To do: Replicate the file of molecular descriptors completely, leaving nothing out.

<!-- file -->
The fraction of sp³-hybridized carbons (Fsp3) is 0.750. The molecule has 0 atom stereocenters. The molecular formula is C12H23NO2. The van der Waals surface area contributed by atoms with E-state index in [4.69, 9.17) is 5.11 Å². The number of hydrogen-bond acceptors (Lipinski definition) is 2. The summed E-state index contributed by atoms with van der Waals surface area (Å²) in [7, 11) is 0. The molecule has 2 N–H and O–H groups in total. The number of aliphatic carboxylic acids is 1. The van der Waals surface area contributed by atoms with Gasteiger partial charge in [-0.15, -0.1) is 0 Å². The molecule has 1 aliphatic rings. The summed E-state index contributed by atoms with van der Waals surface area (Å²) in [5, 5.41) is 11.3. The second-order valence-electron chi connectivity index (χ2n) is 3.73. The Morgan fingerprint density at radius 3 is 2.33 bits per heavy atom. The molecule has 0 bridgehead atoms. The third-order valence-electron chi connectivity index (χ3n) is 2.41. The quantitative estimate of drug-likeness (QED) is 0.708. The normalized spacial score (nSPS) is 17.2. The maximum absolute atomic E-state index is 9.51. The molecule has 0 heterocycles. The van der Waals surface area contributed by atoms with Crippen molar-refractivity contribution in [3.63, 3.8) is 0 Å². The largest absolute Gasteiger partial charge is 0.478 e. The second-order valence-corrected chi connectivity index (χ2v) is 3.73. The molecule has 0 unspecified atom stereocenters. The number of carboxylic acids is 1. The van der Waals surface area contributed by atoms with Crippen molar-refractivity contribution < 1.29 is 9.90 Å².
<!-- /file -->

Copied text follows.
The fraction of sp³-hybridized carbons (Fsp3) is 0.750. The molecule has 0 atom stereocenters. The molecular formula is C12H23NO2. The van der Waals surface area contributed by atoms with E-state index in [4.69, 9.17) is 5.11 Å². The number of hydrogen-bond acceptors (Lipinski definition) is 2. The summed E-state index contributed by atoms with van der Waals surface area (Å²) in [7, 11) is 0. The molecule has 2 N–H and O–H groups in total. The number of aliphatic carboxylic acids is 1. The van der Waals surface area contributed by atoms with Gasteiger partial charge in [-0.15, -0.1) is 0 Å². The molecule has 1 aliphatic rings. The summed E-state index contributed by atoms with van der Waals surface area (Å²) in [5, 5.41) is 11.3. The second-order valence-electron chi connectivity index (χ2n) is 3.73. The Morgan fingerprint density at radius 3 is 2.33 bits per heavy atom. The molecule has 0 bridgehead atoms. The third-order valence-electron chi connectivity index (χ3n) is 2.41. The quantitative estimate of drug-likeness (QED) is 0.708. The normalized spacial score (nSPS) is 17.2. The maximum absolute atomic E-state index is 9.51. The molecule has 0 heterocycles. The van der Waals surface area contributed by atoms with Crippen molar-refractivity contribution in [3.63, 3.8) is 0 Å². The largest absolute Gasteiger partial charge is 0.478 e. The second-order valence-corrected chi connectivity index (χ2v) is 3.73. The molecule has 0 unspecified atom stereocenters. The number of carboxylic acids is 1. The van der Waals surface area contributed by atoms with Crippen molar-refractivity contribution < 1.29 is 9.90 Å².